5 – The Odd Phenomenon of Journalistic Credibility (Dec 08)

    Respected media wish to be responsible, and journalists want to be credible. Both adjectives, as understood by a broad audience, have undergone an Orwellian metamorphosis. Media can only be responsible if they hire credible reporters. But something monstrous has happened to the notion of credibility in recent years. It is no longer measured by the degree to which statements correspond to observable reality. In fact, assessments arrived at logically from available information and one’s understanding of the world could be ruinous for one’s credibility until some time in late 2007 if they concerned themes related to the “war on terrorism” and other policies following the September 11 attacks. Which is why journalists – mostly eager to preserve their credibility, and extremely sensitive to the slightest questioning of it – often held back on what they actually know.
    Credibility is always determined by the degree to which a report, an opinion, and expectations stick to a set of basic beliefs about our political surroundings; and these basic beliefs could among a mass audience and much of the political elite from the autumn of 2001 onward hardly have been farther from the truth. While in the closing year of the George W. Bush administration, much criticism has emerged in the media, the credibility of American journalists continues to be judged by the extent to which they have their ears cocked to what editors of mainstream papers are ready to accept as reality. Today, you lower your credibility if you soberly but unrelentingly catalogue the decisions of the George W. Bush government that have brought the United States its current predicaments, you raise it by “balancing” it with the supposedly good things it has done.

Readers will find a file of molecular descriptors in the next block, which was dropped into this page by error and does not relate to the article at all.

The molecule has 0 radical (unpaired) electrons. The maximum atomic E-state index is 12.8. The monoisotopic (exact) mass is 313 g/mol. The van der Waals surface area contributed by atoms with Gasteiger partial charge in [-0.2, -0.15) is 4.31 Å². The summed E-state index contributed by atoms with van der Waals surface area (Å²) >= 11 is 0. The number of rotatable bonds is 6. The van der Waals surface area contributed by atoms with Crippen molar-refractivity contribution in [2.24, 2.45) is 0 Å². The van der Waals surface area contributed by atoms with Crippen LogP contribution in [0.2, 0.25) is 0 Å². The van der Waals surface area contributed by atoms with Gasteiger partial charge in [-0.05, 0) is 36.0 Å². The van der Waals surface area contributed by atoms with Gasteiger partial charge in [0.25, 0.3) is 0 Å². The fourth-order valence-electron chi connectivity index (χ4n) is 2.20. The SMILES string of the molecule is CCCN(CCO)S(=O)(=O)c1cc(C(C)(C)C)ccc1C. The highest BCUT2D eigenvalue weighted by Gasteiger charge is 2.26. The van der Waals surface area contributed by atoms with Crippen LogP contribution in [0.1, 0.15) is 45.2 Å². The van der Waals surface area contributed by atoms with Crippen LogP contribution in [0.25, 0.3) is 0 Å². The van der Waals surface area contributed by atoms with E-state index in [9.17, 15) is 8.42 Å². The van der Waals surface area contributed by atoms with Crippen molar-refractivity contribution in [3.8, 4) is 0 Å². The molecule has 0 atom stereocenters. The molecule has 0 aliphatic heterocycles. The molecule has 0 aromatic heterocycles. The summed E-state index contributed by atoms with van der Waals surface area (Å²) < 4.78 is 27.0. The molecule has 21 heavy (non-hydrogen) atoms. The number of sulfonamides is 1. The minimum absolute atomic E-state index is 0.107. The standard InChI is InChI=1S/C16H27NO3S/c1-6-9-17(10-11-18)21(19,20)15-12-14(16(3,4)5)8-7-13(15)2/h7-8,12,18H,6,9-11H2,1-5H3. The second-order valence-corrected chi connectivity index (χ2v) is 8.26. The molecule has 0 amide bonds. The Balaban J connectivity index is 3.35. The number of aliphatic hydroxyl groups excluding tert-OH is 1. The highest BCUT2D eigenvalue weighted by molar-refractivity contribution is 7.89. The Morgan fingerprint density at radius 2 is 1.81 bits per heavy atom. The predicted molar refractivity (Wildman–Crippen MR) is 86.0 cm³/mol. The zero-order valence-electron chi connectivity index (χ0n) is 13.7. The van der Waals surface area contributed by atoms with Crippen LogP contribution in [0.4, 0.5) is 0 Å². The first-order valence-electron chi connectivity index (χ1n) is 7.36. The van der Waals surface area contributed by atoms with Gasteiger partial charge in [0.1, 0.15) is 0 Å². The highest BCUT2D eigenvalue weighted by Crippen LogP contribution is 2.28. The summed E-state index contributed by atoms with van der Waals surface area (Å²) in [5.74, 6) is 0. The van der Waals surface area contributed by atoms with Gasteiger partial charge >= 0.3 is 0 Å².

But the recent experiences under the presidency of George W. Bush have merely made more acute a general failing of contemporary journalism, as it has adopted rules for itself that have found much imitation in Europe as well. Considering how much the rest of the world is informed about the parts of the world with which it is less familiar through the American filter discussed in a previous jotting, it is worth taking a closer look at the peculiarities of especially American journalism. I have done so in an essay reached by THIS LINK.